Discussion

Lycanthropy has been described in many neuropsychiatric conditions, especially those affecting the parietal lobes. The parietal lobes are the primary association area of sensory cortices with an important yet complex role in the integration of sensory information from various regions of the body; therefore, they might be closely related to the pathogenesis of somatic delusions.4 One neuropsychological explanation for lycanthropy, as a delusional misidentification syndrome, implicates a cognitive dissociation arising from a mismatch while processing a familiar face (through the dorsal and ventral visual pathways), leading the patient to search for an alternate explanation. This mismatch may be the basis for the content of the delusion, while the impairment in the belief evaluation system preventing the delusional explanation from being rejected may complete this 2-factor theory.5

Our cases are, to our knowledge, the first reports of lycanthropy associated with OSA, although we found an individual online who claims to suffer from both of these conditions.6 We believe the awakenings or hypoxemic periods induced by OSA may have contributed to lycanthropy in both of our patients. It is possible that these 2 phenomena may be linked, such that a sleep-wake transition disorder is produced, leading to an altered perception and subsequent psychiatric symptoms. These case reports highlight the need to rule out any underlying neurologic dysfunction7 whenever a lycanthropy syndrome is present.

Published online: November 7, 2019.

Potential conflicts of interest: None.

Funding/support: None.

Patient consent: Permission was obtained from the patients to publish these case reports, and information was de-identified to protect anonymity.

REFERENCES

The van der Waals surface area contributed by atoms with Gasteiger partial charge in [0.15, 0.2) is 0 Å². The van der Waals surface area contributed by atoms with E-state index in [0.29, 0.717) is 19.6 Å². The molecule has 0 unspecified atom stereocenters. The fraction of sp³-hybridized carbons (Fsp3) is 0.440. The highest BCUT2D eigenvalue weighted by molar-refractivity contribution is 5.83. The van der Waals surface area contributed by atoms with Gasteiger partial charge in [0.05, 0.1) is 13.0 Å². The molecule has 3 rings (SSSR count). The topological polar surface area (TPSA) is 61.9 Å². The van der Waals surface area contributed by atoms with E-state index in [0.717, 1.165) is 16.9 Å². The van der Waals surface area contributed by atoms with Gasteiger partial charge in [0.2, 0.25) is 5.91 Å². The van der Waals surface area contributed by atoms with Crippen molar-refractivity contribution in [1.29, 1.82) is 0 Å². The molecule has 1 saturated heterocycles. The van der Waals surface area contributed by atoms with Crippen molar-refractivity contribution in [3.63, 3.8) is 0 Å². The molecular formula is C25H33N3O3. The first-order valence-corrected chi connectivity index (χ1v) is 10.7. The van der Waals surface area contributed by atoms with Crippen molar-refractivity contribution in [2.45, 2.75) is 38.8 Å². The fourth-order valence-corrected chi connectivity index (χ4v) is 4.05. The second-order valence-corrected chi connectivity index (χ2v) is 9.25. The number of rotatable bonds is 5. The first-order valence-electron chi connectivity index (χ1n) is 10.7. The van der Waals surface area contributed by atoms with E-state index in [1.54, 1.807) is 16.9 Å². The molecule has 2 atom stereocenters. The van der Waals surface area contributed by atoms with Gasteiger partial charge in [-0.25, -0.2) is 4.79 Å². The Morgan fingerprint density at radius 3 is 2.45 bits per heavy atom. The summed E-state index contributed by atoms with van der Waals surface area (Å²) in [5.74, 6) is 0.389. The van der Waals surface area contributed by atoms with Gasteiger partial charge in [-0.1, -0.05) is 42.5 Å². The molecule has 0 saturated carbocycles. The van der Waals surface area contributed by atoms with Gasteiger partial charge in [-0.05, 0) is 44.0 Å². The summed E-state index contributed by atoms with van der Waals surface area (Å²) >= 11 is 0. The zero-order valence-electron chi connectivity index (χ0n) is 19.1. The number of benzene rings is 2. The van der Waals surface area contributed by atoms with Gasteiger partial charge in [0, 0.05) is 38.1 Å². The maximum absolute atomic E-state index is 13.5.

1.Davis WM, Wellwuff HG, Garew L, et al. Psychopharmacology of lycanthropy. CMAJ. 1992;146(7):1191-1197. PubMed

2.Shrestha R. Clinical lycanthropy: delusional misidentification of the “self.” J Neuropsychiatry Clin Neurosci. 2014;26(1):E53-E54. PubMed CrossRef

3.Bou Khalil R, Dahdah P, Richa S, et al. Lycanthropy as a culture-bound syndrome: a case report and review of the literature. J Psychiatr Pract. 2012;18(1):51-54. PubMed CrossRef

4.Moselhy HF. Lycanthropy: new evidence of its origin. Psychopathology. 1999;32(4):173-176. PubMed CrossRef

5.Coltheart M, Langdon R, McKay R. Schizophrenia and monothematic delusions. Schizophr Bull. 2007;33(3):642-647. PubMed CrossRef

6.Clay F. Four things everyone with sleep apnea should understand. http://www.cracked.com/blog/when-sleep-killing-you-4-things-i-learned/. Accessed October 16, 2019.

7.Blom JD. When doctors cry wolf: a systematic review of the literature on clinical lycanthropy. Hist Psychiatry. 2014;25(1):87-102. PubMed CrossRef

aHospital Júlio de Matos, Centro Hospitalar Psiquiátrico de Lisboa, Lisbon, Portugal

bClí­nica Universitária de Psiquiatria e Psicologia Médica, Faculdade de Medicina, Universidade de Lisboa, Lisbon, Portugal

*Corresponding author: João Gama Marques, MD, Hospital Júlio de Matos, Avenida do Brasil, 53, 1749-002 Lisbon, Portugal (joaogamamarques@gmail.com).

Prim Care Companion CNS Disord 2019;21(6):19l02449

To cite: Gama Marques J. Clinical lycanthropy (lycomania) in neuropsychiatric patients with obstructive sleep apnea. Prim Care Companion CNS Disord. 2019;21(6):19l02449.

To share: https://doi.org/10.4088/PCC.19l02449

Related Articles

Volume: 21

Quick Links: Neurologic and Neurocognitive , Neurology

$40.00

Buy this Article as a PDF

References